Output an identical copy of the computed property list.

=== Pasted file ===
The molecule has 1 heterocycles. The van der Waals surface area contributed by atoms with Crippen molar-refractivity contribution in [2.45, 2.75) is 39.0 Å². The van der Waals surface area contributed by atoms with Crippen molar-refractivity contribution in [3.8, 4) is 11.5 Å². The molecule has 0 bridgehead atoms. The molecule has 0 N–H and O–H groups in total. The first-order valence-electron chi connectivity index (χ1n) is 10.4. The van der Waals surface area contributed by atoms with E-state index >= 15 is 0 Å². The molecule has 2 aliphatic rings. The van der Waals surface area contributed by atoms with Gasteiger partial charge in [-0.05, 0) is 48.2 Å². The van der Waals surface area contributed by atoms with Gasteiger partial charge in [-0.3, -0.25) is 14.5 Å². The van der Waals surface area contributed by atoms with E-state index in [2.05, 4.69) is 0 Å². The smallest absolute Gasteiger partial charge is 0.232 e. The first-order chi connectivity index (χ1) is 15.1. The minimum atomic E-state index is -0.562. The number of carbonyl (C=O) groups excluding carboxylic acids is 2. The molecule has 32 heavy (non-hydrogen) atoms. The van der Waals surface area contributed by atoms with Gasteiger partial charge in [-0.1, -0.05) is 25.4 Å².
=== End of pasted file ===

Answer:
The molecule has 1 heterocycles. The van der Waals surface area contributed by atoms with Crippen molar-refractivity contribution in [2.45, 2.75) is 39.0 Å². The van der Waals surface area contributed by atoms with Crippen molar-refractivity contribution in [3.8, 4) is 11.5 Å². The molecule has 0 bridgehead atoms. The molecule has 0 N–H and O–H groups in total. The first-order valence-electron chi connectivity index (χ1n) is 10.4. The van der Waals surface area contributed by atoms with E-state index >= 15 is 0 Å². The molecule has 2 aliphatic rings. The van der Waals surface area contributed by atoms with Gasteiger partial charge in [-0.05, 0) is 48.2 Å². The van der Waals surface area contributed by atoms with Gasteiger partial charge in [-0.3, -0.25) is 14.5 Å². The van der Waals surface area contributed by atoms with E-state index in [2.05, 4.69) is 0 Å². The smallest absolute Gasteiger partial charge is 0.232 e. The first-order chi connectivity index (χ1) is 15.1. The minimum atomic E-state index is -0.562. The number of carbonyl (C=O) groups excluding carboxylic acids is 2. The molecule has 32 heavy (non-hydrogen) atoms. The van der Waals surface area contributed by atoms with Gasteiger partial charge in [-0.1, -0.05) is 25.4 Å².